Thu, Jul 08, 2004 - Page 7 News List

Treatment center for torture victims opens in Britain


All is peaceful at the newly-opened center for the victims of torture, light years away from the horrors that the men and women who attend it experienced for periods that could last for years.

The new center, in north London, is run by the charity Medical Foundation for the Care of Victims of Torture, set up in 1985, and was opened last month.

Most of its patients come from Turkey, Iran and Africa. Last year the foundation treated 2,100 new patients. In 2004, it says, there are "a few thousand." They are aged between 16 and 40 and there is a high proportion of under-18s. For years the number of women victims has been growing.

"We try to ease the suffering caused by organized torture," said Charlotte, one of the doctors at the center, which has a staff of about 20 doctors and counsellors and several interpreters. They provide medical treatment, psychological support and material assistance.

Many of the center's patients are asylum-seekers without housing or resources. The center provides the medical reports that are essential for any request for asylum as well as helping with everyday formalities.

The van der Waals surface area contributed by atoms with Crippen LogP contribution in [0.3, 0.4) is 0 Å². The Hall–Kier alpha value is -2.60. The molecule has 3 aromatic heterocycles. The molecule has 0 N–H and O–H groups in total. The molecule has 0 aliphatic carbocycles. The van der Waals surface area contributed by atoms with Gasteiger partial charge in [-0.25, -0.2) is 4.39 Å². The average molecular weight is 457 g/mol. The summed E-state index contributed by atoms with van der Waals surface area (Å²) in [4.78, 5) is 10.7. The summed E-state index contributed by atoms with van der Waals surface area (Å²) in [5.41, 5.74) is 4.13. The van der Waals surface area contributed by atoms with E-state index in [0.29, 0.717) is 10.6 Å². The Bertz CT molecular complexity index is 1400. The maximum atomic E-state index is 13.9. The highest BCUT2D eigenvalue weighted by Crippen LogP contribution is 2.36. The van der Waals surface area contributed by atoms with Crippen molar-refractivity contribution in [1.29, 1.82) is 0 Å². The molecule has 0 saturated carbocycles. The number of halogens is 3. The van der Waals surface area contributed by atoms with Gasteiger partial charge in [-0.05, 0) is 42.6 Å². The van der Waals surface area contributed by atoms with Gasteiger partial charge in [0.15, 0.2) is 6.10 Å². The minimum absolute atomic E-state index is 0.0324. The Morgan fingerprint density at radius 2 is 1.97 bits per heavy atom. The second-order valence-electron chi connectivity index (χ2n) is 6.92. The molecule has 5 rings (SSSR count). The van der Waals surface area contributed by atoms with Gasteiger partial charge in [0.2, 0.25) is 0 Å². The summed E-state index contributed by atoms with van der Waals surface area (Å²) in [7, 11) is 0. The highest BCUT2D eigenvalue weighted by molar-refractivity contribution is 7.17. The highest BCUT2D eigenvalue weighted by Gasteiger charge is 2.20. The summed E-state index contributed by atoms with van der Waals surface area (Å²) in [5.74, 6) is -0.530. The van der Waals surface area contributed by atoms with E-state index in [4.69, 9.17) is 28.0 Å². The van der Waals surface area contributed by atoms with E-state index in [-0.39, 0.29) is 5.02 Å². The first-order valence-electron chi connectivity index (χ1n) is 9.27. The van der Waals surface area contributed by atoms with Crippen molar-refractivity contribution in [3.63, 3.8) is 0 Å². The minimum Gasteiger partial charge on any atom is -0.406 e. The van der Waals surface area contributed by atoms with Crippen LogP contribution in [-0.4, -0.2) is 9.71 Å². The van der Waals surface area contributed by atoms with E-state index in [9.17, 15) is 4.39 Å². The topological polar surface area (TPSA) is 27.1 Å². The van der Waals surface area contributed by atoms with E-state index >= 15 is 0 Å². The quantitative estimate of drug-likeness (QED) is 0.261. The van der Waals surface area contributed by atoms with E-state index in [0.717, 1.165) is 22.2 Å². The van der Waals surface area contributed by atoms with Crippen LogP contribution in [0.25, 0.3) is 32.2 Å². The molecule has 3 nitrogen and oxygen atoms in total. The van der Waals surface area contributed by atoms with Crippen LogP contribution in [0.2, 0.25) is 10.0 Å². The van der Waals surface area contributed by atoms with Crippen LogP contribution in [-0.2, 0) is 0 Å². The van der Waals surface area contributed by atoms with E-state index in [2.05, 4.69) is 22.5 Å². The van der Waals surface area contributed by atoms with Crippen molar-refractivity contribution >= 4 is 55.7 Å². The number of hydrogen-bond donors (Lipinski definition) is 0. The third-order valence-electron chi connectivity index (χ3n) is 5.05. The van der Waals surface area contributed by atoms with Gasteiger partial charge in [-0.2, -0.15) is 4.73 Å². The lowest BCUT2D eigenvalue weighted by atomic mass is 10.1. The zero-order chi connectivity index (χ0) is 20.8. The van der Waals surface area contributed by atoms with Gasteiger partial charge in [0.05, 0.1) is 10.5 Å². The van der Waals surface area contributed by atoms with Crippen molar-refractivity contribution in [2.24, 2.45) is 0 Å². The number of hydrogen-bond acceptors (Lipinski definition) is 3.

It also specializes in identifying different types of torture practiced around the world.

According to Charlotte, who is writing a report on sexual violence in Chechnya, this is an important activity "because human rights organizations don't know a lot about the situation in some countries."

According to foundation spokesman Andrew Hogg, "torture is becoming more and more scientific. They put water on the skin before electrocution."

Methods differ from country to country. In Turkey "they try not to leave traces," Hogg says, while in Africa "they don't care."

Electric shocks, whippings, rape, fake executions and sleep deprivation are all used to break the victims physically and psychologically. Medical and psychological help are at the heart of of the center's operations. All the patients have been tortured or witnessed torture of family members, whether they have been politically active themselves or just close to dissidents. They find it hard to talk of their experiences.

"It takes time -- months, even years -- to reveal their history," said Charlotte. "Some may not ever say anything."

The hardest part is winning their confidence, making them feel sufficiently at ease to open up.

"Torture would destroy anybody's trust in the whole world," Charlotte said.

Using donated money the Foundation built the new center, at Finsbury Park, since the previous building brought back painful memories.

"Some patients panicked while in long corridors or small rooms," said Hogg. "It reminded them of torture."

The architecture of the center takes this aspect into account. From the outside it looks like a sports center: large, modern, with walls painted in lilac and white. The inside is light, with plenty of curves and large open spaces.

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